Replacing an Aging Wastewater Treatment Plant
With equipment reaching the end of its useful life and steel structures degrading from the corrosive action of the nearby salt water, member-owned Gasparilla Island Water Association knew it was time to replace its aging wastewater treatment plant. The unusual characteristics of its location made an already challenging undertaking even more complex.
Situated off Florida’s southwest coast, Gasparilla Island is home to approximately 1,700 residents, all customers and owners of the wells, pumping stations, storage tanks and wastewater treatment facilities that serve the Island. While many are full-time residents and business owners, most are second-home owners who enjoy escaping the colder northern climate during the winter months.
The small barrier island—it’s barely a mile wide at its broadest—means limited space: GIWA leases a modest area within the island’s private golf course, which set the parameters for the new facility. The golf course owner is also a strong ally, consuming about 80% of the effluent collected and treated at the facility.
Replacing an operating treatment plant is a big undertaking in any circumstance, but because of the limited space, GIWA has been building the new plant within its same footprint, dismantling outdated facilities in phases as the new structures are complete.
“We’re keeping our existing plant serviced and operating, while fitting the new facility around it in a very tight area,” said Utility Director Bonnie Pringle, an industry veteran of more than 40 years and a board member for the Florida Rural Water Association. Pringle retired in February 2022.
Construction is further complicated by the limitations of the causeway from the mainland, which can only handle vehicles under 36,000 pounds. GIWA was forced to build its own temporary bridge to move heavy equipment and material for the new plant. The adjacent waterway’s popularity means the bridge’s center section must be removed during the busy season, whereby heavy loads can only be moved onto the site between May and November. And, with residents expecting to enjoy their leisure time, construction has also been carefully timed, with some phases planned for summer months and others, when necessary during the season, scheduled after hours.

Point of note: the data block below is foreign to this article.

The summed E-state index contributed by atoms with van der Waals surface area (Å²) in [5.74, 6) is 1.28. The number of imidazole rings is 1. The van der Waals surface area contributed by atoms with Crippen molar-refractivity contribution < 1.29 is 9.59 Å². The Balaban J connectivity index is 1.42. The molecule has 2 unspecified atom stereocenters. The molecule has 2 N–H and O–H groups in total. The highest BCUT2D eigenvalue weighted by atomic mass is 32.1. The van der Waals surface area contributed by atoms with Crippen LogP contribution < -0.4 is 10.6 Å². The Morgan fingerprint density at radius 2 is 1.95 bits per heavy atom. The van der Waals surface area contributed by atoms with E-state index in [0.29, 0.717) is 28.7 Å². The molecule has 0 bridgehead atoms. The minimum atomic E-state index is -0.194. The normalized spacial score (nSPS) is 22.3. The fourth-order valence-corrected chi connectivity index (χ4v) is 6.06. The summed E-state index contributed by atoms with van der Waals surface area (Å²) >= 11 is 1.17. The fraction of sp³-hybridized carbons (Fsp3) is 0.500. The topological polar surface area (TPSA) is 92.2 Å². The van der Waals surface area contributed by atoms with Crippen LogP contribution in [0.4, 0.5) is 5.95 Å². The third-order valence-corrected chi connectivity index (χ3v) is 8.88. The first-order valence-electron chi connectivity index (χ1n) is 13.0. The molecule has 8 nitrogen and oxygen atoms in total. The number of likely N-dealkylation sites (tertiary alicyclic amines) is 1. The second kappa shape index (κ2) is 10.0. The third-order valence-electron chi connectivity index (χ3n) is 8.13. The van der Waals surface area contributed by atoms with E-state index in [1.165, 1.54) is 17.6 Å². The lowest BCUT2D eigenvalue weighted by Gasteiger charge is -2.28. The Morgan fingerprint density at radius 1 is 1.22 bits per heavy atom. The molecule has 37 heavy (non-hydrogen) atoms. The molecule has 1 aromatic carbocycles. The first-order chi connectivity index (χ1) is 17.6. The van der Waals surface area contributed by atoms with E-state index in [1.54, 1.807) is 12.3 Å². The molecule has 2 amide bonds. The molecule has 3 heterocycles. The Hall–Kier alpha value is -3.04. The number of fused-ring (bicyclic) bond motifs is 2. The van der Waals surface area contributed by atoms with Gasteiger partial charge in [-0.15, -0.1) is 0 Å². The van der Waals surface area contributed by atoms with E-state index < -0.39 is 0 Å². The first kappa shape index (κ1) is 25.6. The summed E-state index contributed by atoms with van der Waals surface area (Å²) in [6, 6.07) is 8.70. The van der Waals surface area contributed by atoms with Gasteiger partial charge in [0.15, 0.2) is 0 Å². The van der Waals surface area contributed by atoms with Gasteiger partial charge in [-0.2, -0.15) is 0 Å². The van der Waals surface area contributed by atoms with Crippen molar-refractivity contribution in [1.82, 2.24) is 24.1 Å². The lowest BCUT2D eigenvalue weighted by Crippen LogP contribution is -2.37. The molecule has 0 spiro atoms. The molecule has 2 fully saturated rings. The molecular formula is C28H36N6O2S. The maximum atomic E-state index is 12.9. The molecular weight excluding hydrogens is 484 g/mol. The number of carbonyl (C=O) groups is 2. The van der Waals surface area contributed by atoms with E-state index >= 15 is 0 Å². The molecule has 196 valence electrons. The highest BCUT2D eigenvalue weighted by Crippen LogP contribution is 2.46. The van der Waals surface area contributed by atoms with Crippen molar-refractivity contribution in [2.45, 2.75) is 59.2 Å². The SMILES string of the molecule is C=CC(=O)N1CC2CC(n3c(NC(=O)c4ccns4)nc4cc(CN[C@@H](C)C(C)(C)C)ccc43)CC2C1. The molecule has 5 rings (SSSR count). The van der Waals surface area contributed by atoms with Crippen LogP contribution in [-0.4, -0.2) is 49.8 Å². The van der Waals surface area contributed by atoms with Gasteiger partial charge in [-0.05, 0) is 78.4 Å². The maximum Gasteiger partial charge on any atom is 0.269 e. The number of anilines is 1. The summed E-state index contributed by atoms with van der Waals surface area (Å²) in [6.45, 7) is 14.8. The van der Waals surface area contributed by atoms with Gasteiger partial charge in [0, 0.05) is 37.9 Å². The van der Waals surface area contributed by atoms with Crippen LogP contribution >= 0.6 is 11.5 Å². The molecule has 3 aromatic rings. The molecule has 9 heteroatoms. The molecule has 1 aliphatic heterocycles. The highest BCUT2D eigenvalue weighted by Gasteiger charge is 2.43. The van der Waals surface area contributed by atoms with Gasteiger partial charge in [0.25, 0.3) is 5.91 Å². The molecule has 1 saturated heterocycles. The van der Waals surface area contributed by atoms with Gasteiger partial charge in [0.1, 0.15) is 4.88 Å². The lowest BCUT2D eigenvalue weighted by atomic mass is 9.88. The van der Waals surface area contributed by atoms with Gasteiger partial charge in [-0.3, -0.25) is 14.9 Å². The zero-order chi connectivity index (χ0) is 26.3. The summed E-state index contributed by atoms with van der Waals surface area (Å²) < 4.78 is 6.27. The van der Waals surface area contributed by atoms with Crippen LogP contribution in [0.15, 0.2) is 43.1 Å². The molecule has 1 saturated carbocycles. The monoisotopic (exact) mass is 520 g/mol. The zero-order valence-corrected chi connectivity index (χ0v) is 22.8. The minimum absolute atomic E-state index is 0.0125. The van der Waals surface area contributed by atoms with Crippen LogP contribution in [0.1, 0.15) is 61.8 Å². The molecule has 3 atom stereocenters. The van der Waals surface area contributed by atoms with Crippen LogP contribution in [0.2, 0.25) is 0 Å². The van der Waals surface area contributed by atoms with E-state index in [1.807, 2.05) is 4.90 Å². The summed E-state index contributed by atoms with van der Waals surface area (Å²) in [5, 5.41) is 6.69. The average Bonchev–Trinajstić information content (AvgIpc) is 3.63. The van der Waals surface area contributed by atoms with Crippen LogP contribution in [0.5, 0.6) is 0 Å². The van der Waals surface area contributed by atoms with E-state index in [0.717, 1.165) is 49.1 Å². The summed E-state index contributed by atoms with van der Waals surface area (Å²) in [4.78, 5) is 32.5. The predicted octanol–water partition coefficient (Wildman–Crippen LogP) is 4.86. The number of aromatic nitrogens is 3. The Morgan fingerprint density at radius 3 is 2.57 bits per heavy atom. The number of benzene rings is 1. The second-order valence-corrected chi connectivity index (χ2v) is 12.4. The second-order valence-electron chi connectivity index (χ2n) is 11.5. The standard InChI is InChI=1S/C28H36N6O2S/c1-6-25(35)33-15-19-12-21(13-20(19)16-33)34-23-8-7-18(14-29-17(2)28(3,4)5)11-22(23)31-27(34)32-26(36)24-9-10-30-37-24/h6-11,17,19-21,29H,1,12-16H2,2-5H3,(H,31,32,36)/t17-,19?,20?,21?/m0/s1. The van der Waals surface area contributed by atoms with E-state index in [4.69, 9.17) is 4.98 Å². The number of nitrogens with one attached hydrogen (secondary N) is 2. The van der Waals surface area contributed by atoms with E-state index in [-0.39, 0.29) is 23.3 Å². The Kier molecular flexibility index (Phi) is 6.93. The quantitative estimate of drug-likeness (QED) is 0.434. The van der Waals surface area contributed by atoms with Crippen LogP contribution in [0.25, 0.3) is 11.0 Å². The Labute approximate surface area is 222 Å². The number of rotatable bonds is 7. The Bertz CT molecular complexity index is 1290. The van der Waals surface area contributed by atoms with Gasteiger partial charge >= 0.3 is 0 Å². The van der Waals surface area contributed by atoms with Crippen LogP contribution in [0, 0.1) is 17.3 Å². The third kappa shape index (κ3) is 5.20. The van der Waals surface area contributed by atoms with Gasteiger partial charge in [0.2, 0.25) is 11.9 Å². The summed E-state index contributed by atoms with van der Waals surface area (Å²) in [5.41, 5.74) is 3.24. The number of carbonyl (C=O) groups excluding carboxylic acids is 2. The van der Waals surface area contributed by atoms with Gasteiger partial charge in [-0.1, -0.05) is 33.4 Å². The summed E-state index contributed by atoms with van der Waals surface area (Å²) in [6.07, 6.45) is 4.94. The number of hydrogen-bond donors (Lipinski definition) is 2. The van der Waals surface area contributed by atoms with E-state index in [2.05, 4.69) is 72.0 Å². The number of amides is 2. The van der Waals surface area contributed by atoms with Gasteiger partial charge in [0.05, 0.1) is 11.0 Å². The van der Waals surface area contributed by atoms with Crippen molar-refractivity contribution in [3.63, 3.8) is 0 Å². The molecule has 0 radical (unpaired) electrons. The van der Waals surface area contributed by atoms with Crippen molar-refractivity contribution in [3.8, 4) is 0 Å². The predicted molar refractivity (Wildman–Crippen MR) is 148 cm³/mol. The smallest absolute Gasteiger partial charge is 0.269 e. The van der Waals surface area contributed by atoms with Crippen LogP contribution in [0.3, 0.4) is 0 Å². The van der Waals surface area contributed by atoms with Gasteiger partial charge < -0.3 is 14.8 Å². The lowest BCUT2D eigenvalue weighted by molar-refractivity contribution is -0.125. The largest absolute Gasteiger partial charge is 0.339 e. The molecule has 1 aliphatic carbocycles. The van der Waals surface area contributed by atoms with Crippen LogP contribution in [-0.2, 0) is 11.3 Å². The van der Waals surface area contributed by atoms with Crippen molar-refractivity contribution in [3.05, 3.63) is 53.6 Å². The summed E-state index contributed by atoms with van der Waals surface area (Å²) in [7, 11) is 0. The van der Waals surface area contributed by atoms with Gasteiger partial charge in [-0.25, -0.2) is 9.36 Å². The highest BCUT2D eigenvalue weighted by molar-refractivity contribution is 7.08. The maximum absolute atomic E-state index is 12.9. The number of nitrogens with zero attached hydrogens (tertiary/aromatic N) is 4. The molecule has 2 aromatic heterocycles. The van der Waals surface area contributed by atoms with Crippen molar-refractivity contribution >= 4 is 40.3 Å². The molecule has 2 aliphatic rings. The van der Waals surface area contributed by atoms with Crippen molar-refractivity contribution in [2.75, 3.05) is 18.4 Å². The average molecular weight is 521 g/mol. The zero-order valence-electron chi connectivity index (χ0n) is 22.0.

“We’ve managed construction very carefully, saving the heavy work for the off-season and doing things like pouring concrete in the evening when necessary,” said Pringle. “Nighttime work drives up costs, so we try to limit it, but our members’ quality of life remains our priority.”
A CoBank borrower since 1993, GIWA’s new plant called for a $16 million term loan in addition to an established operating line of credit. The four-year, staggered construction schedule is now at the halfway point, and will be well worth it for GIWA’s members: the new treatment plant can process over 700 thousand gallons a day, well above their needs with no significant population growth anticipated. Output will also surpass current water quality regulations.